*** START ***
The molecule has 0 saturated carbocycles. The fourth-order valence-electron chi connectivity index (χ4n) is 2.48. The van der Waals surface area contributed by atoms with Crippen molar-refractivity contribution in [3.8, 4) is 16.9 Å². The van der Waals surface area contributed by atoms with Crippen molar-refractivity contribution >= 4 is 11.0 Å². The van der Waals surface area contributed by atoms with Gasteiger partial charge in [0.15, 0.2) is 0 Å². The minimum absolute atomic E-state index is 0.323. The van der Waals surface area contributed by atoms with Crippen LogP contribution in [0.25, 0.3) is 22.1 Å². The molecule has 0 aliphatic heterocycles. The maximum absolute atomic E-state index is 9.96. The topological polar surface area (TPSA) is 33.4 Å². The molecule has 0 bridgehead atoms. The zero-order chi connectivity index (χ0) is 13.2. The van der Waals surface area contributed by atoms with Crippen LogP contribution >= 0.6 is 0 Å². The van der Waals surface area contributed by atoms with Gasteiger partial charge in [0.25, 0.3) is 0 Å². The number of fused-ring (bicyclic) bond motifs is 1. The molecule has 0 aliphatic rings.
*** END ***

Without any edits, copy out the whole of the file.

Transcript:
The molecule has 0 saturated carbocycles. The fourth-order valence-electron chi connectivity index (χ4n) is 2.48. The van der Waals surface area contributed by atoms with Crippen molar-refractivity contribution in [3.8, 4) is 16.9 Å². The van der Waals surface area contributed by atoms with Crippen molar-refractivity contribution >= 4 is 11.0 Å². The van der Waals surface area contributed by atoms with Gasteiger partial charge in [0.15, 0.2) is 0 Å². The minimum absolute atomic E-state index is 0.323. The van der Waals surface area contributed by atoms with Crippen LogP contribution in [0.25, 0.3) is 22.1 Å². The molecule has 0 aliphatic heterocycles. The maximum absolute atomic E-state index is 9.96. The topological polar surface area (TPSA) is 33.4 Å². The molecule has 0 bridgehead atoms. The zero-order chi connectivity index (χ0) is 13.2. The van der Waals surface area contributed by atoms with Crippen LogP contribution >= 0.6 is 0 Å². The van der Waals surface area contributed by atoms with Gasteiger partial charge in [0.25, 0.3) is 0 Å². The number of fused-ring (bicyclic) bond motifs is 1. The molecule has 0 aliphatic rings.